Another entry in the seemingly inexhaustible catalogue of Trojan re-releases offers, by definition, nothing new, but it does on this occasion offer something that might be interesting. In these double-CD releases, there is an attention to detail together with a distinct impression that they have been compiled by someone with a love for the music rather than a manager in the marketing department. Current releases are themed along various lines including Mento/R&B, Ska, Rock Steady, Original Reggae, Roots, Dub, DJ, Dancehall, Lovers’ Rock, Ragga and Classic Reggae.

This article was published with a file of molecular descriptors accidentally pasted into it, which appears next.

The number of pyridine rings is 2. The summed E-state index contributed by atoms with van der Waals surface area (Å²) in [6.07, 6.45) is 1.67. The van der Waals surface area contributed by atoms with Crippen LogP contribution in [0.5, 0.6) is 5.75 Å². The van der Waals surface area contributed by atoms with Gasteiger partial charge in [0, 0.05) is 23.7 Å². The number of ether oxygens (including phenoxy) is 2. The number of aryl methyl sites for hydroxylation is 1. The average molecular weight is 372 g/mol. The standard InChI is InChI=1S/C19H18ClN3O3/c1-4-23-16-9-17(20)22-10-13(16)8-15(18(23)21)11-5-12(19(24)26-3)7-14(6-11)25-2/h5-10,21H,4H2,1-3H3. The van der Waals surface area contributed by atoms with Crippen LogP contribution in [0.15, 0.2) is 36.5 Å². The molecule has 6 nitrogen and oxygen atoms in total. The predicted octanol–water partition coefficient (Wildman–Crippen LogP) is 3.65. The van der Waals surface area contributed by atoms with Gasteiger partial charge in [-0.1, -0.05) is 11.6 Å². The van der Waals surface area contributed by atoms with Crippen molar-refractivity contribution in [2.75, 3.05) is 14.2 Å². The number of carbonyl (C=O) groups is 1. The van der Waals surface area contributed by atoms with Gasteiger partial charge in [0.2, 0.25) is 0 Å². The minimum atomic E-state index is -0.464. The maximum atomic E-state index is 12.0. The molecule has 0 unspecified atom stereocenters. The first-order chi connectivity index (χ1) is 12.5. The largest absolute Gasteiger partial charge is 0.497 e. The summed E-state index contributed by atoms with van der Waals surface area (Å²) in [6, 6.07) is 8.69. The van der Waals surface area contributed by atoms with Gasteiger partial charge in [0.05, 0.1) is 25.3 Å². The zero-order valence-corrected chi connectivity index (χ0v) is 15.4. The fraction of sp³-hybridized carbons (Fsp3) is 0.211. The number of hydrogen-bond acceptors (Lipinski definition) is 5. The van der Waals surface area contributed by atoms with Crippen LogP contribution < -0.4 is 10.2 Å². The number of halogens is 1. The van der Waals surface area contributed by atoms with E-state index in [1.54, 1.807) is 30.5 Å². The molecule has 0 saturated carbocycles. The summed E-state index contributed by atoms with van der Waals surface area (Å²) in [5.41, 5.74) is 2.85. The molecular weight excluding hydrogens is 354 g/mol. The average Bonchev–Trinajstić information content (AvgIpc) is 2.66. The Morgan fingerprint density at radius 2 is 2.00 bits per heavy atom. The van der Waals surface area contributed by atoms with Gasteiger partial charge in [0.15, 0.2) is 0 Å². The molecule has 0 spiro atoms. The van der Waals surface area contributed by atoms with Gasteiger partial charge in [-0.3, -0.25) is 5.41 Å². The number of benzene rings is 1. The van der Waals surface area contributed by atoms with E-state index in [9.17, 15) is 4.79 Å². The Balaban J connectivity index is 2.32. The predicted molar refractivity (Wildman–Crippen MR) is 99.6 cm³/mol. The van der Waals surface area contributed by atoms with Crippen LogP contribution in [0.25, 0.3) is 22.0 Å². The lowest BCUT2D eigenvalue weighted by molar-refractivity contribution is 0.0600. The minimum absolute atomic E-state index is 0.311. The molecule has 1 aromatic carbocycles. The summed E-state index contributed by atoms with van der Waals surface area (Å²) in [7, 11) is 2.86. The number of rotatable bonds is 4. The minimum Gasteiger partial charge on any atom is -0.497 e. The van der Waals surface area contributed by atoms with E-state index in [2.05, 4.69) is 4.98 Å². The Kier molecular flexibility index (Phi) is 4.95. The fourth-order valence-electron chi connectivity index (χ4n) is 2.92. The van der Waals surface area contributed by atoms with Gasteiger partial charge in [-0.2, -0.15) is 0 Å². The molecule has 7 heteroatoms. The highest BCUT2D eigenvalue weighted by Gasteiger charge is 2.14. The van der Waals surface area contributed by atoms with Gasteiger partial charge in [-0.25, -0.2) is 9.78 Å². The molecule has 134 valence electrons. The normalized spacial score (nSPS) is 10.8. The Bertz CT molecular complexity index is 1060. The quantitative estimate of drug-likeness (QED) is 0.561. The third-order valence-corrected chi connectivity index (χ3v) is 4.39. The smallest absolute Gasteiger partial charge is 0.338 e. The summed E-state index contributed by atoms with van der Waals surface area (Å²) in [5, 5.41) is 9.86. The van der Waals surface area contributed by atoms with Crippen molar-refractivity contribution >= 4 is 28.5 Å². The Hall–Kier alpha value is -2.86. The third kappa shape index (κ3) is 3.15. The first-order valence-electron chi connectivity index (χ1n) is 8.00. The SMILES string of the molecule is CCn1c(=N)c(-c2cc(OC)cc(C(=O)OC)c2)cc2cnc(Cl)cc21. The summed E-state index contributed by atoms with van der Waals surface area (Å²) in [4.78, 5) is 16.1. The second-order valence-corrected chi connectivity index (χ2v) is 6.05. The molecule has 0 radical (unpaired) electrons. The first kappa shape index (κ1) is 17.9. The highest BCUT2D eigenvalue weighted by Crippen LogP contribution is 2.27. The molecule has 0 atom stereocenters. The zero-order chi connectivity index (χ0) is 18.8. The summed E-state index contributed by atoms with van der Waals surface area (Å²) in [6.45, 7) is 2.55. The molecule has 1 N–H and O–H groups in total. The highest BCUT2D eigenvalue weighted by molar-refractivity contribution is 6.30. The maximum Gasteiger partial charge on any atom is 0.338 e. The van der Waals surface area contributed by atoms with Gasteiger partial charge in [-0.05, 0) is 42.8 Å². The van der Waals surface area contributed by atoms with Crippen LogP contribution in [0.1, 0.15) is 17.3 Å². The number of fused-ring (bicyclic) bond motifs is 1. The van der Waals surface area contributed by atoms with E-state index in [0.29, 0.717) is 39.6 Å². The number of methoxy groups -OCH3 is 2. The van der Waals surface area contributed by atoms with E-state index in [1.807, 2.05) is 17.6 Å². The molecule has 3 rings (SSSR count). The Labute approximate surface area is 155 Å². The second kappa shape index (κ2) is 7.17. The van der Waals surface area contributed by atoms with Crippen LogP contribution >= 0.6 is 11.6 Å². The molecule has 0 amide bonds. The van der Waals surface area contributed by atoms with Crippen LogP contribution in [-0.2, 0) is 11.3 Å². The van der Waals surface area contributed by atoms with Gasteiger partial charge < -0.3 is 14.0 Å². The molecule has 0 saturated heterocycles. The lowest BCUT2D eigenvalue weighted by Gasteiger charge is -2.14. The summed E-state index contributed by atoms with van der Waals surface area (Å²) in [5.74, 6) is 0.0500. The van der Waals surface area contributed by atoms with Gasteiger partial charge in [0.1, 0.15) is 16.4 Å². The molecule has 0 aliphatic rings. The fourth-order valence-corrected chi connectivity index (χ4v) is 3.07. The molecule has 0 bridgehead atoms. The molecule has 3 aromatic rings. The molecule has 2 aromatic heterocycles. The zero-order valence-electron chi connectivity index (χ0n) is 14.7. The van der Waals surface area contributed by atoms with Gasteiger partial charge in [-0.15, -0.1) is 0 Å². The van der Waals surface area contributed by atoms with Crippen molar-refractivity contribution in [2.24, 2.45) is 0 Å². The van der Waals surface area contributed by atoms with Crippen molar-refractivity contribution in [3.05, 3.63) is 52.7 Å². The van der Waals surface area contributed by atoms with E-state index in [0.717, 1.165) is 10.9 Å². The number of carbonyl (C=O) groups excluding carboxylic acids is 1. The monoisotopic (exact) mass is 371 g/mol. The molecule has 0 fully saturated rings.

Some of these sets, it has to be said, are more necessary than others. The ‘classic reggae’ collection, for instance, does include some indispensible tracks – notably Marley’s ‘Trench Town Rock’ – but elsewhere, as in Bruce Ruffin’s ‘Rain’ or Greyhound’s ‘Black and White’, there resides a slightly depressing reminder of how reggae was pasteurised to offer up largely British hits in the late 60s and early 70s, just as we were about to embark upon a grim decade of social disruption, economic crisis and political paralysis. Nothing like today of course. The commodified version of Bob Andy and Marcia Griffith’s ‘Young Gifted and Black’, with its orchestra and strings for a Top of the Pops era, is a reminder of how the music was sometimes diluted in comparison to the original unadorned treatment (available for instance on an earlier Trojan compilation, TJPCD 001) of a song that reflects the power of Nina Simone’s proud, brave, composition. More »